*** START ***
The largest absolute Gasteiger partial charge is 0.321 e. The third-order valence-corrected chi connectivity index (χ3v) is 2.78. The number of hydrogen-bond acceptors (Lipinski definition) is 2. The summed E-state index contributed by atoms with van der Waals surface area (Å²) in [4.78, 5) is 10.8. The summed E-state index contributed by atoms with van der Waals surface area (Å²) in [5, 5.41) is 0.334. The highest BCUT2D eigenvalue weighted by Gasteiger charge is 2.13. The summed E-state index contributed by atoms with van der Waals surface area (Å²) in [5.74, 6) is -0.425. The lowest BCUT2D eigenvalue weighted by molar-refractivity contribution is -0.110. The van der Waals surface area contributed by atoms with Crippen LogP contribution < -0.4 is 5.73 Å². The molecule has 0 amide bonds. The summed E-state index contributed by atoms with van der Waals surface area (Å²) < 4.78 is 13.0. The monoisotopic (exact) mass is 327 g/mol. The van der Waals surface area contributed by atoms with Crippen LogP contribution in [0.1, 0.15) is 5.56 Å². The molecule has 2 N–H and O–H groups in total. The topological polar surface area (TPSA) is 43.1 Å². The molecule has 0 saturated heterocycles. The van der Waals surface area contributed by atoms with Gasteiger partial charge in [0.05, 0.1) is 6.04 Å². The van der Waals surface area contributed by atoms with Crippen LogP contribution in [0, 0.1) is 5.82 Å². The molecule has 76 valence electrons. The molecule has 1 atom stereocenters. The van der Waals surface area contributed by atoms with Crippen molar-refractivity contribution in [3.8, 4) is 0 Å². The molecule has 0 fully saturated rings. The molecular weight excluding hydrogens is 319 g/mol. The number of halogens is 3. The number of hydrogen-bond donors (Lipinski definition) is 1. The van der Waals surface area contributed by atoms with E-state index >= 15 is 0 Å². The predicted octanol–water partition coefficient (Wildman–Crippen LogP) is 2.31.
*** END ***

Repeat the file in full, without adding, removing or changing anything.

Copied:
The largest absolute Gasteiger partial charge is 0.321 e. The third-order valence-corrected chi connectivity index (χ3v) is 2.78. The number of hydrogen-bond acceptors (Lipinski definition) is 2. The summed E-state index contributed by atoms with van der Waals surface area (Å²) in [4.78, 5) is 10.8. The summed E-state index contributed by atoms with van der Waals surface area (Å²) in [5, 5.41) is 0.334. The highest BCUT2D eigenvalue weighted by Gasteiger charge is 2.13. The summed E-state index contributed by atoms with van der Waals surface area (Å²) in [5.74, 6) is -0.425. The lowest BCUT2D eigenvalue weighted by molar-refractivity contribution is -0.110. The van der Waals surface area contributed by atoms with Crippen LogP contribution < -0.4 is 5.73 Å². The molecule has 0 amide bonds. The summed E-state index contributed by atoms with van der Waals surface area (Å²) < 4.78 is 13.0. The monoisotopic (exact) mass is 327 g/mol. The van der Waals surface area contributed by atoms with Crippen LogP contribution in [0.1, 0.15) is 5.56 Å². The molecule has 2 N–H and O–H groups in total. The topological polar surface area (TPSA) is 43.1 Å². The molecule has 0 saturated heterocycles. The van der Waals surface area contributed by atoms with Gasteiger partial charge in [0.05, 0.1) is 6.04 Å². The van der Waals surface area contributed by atoms with Crippen LogP contribution in [0, 0.1) is 5.82 Å². The molecule has 76 valence electrons. The molecule has 1 atom stereocenters. The van der Waals surface area contributed by atoms with Crippen molar-refractivity contribution in [3.8, 4) is 0 Å². The molecule has 0 fully saturated rings. The molecular weight excluding hydrogens is 319 g/mol. The number of halogens is 3. The number of hydrogen-bond donors (Lipinski definition) is 1. The van der Waals surface area contributed by atoms with E-state index >= 15 is 0 Å². The predicted octanol–water partition coefficient (Wildman–Crippen LogP) is 2.31.